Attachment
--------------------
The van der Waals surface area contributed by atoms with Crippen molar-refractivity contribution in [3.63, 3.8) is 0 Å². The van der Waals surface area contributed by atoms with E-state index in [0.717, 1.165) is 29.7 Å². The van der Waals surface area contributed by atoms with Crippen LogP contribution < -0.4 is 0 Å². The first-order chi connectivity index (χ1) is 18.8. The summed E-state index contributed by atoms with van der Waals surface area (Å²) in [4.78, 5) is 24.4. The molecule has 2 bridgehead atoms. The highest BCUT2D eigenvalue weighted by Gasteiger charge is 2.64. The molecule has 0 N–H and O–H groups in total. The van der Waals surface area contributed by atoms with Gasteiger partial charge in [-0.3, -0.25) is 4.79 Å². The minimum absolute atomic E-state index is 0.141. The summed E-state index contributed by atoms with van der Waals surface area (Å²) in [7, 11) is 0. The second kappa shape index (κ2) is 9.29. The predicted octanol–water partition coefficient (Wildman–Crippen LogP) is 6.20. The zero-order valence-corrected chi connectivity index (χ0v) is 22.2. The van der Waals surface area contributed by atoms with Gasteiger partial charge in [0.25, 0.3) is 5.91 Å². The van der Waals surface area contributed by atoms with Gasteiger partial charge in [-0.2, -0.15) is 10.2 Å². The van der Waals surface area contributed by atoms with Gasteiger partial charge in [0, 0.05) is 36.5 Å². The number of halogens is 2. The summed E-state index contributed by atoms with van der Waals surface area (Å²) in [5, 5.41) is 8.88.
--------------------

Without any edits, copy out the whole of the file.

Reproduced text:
The van der Waals surface area contributed by atoms with Crippen molar-refractivity contribution in [3.63, 3.8) is 0 Å². The van der Waals surface area contributed by atoms with E-state index in [0.717, 1.165) is 29.7 Å². The van der Waals surface area contributed by atoms with Crippen LogP contribution < -0.4 is 0 Å². The first-order chi connectivity index (χ1) is 18.8. The summed E-state index contributed by atoms with van der Waals surface area (Å²) in [4.78, 5) is 24.4. The molecule has 2 bridgehead atoms. The highest BCUT2D eigenvalue weighted by Gasteiger charge is 2.64. The molecule has 0 N–H and O–H groups in total. The van der Waals surface area contributed by atoms with Gasteiger partial charge in [-0.3, -0.25) is 4.79 Å². The minimum absolute atomic E-state index is 0.141. The summed E-state index contributed by atoms with van der Waals surface area (Å²) in [7, 11) is 0. The second kappa shape index (κ2) is 9.29. The predicted octanol–water partition coefficient (Wildman–Crippen LogP) is 6.20. The zero-order valence-corrected chi connectivity index (χ0v) is 22.2. The van der Waals surface area contributed by atoms with Gasteiger partial charge in [0.25, 0.3) is 5.91 Å². The van der Waals surface area contributed by atoms with Gasteiger partial charge in [-0.2, -0.15) is 10.2 Å². The van der Waals surface area contributed by atoms with Gasteiger partial charge in [0, 0.05) is 36.5 Å². The number of halogens is 2. The summed E-state index contributed by atoms with van der Waals surface area (Å²) in [5, 5.41) is 8.88.